We move forward with Amann from the aftermath of World War I to the early thirties, to the rise of National Socialism and the Machtergreifung (the seizure of power by this movement). In Germany and, inevitably both through proximity and shared culture in Austria, no-one could escape politics any longer even if, like Musil, they had managed to do so before.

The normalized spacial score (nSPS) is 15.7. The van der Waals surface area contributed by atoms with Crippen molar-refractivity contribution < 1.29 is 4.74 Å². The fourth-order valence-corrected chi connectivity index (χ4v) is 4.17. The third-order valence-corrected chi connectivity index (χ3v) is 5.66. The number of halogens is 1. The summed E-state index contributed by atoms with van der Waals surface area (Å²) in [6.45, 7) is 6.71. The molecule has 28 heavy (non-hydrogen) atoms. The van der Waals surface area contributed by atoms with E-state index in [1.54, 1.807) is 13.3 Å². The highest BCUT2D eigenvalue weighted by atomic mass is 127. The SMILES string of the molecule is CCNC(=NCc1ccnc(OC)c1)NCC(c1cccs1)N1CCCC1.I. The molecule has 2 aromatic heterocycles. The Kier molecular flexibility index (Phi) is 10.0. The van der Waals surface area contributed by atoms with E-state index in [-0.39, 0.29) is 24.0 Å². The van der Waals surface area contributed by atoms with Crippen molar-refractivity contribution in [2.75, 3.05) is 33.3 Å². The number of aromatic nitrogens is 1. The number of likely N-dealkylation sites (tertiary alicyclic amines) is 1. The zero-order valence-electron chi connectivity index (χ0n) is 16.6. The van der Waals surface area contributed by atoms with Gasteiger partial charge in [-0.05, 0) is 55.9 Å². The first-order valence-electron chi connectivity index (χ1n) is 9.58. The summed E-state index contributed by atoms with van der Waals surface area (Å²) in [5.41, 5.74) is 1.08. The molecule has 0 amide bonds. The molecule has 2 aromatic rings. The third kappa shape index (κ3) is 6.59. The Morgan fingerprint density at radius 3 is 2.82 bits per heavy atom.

Before I continue, a few words on Amann as a guide to Musil and politics. His qualifications as Austrian professor of literary history are complemented by his directorship of the Robert Musil Institute for Literary Research in Musil’s birthplace, Klagenfurt. With Walter Fanta, Amann has recently published the new electronic edition of Musil’s collected works. (Reference) He is an expert in whom the reader of this work soon feels he can place confidence for the clarity of his prose and his sound judgments. Amann gives an account of the complexities of political culture in Austria throughout the nineteen-thirties: the dissonances between the local, the regional, the national, the clash of the clerical with the secular, the bloody fighting between the forces of conservatism and social democracy, interest groups jockeying for status, the tensions of ethnicity, the struggle for and against union with Germany, all predicated on the traumas of World War I and the transition at the end of this war from the pomp of empire to the claustrophobia of a small republic.